Wednesday, June 04, 2003

Camp counseling

Yahoo's health news features a KidsHealth item today on Finding a Camp for Your Child With Special Needs, and while it would have been useful if they'd actually included a listing, it's still nice to see the needs of special campers going so far as to be a health headline. My kids went to a very nice, very expensive special-needs day camp for a number of years, but we've switched to mainstream resources in our community with generally acceptable results. The special-needs camp turned out to be more restrictive than my daughter needed, and not sufficiently restrictive for my son. When I saw that they'd put my extremely sensory seeking boy in the same group as an extremely sensory defensive lad, I knew our Julys and Augusts there were numbered. It's no fun when special needs collide.

I'd always wondered whether putting him in a local summer program and paying for a staff member to be hired to monitor him one-on-one wouldn't be cheaper and just as successful. So last year we tried it, and it went okay. This year we're trying it again. The kids seem to like or at least tolerate him, and since the activities are pretty non-demanding he doesn't act out to the degree that he would in a mainstream class at school (which I don't think will ever be a good idea, no matter how many people they want to pay to monitor him). Next year he may be too old for this particular program, and we'll have to go searching again. But it's nice while it lasts.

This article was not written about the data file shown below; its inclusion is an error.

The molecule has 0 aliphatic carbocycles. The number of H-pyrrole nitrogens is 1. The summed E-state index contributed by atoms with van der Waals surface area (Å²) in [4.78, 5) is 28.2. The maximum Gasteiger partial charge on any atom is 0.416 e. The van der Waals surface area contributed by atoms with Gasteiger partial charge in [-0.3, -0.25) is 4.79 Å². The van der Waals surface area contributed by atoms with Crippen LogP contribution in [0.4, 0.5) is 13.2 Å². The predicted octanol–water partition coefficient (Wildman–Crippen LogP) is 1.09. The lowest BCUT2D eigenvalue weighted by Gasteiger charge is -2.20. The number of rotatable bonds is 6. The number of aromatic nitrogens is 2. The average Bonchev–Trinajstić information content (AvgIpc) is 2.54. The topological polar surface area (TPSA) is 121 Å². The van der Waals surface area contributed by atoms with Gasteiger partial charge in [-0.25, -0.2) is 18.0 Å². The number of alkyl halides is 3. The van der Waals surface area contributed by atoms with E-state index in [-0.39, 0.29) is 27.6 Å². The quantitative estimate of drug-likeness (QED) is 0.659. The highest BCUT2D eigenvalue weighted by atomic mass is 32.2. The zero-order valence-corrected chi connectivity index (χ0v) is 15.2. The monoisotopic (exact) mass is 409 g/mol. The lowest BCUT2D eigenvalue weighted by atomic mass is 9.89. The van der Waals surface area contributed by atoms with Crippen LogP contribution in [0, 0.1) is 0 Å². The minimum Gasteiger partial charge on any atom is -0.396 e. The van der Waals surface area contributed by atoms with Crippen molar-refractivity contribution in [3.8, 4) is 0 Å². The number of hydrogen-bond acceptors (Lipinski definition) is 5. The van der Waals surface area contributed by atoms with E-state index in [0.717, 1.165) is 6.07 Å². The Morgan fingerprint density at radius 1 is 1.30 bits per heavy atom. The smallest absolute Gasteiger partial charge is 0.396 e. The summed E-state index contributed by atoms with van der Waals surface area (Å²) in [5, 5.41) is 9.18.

Last year we put my daughter in "Camp Grandma" -- feeling she was old enough to make it through the day without a structured program, and Grannie could use some company. Toward the end of their time together, I found out that the entertainment at "Camp Grandma" included watching Maury Povich and soap operas, and so this year I've got her all camped up. There's a city-run day program at a local school, from which she'll be taking breaks to go to hour-a-day music camp at the middle school she'll be attending in the fall and a 90-minute-a-day math program. This on top of tutoring twice a week, speech therapy once a week, and what ever other things I can find to enrich her with. She'd say torture her with, since it interferes with her plan to play video games until her eyeballs come unglued. But eh, too bad, kid. Wait 'til September.

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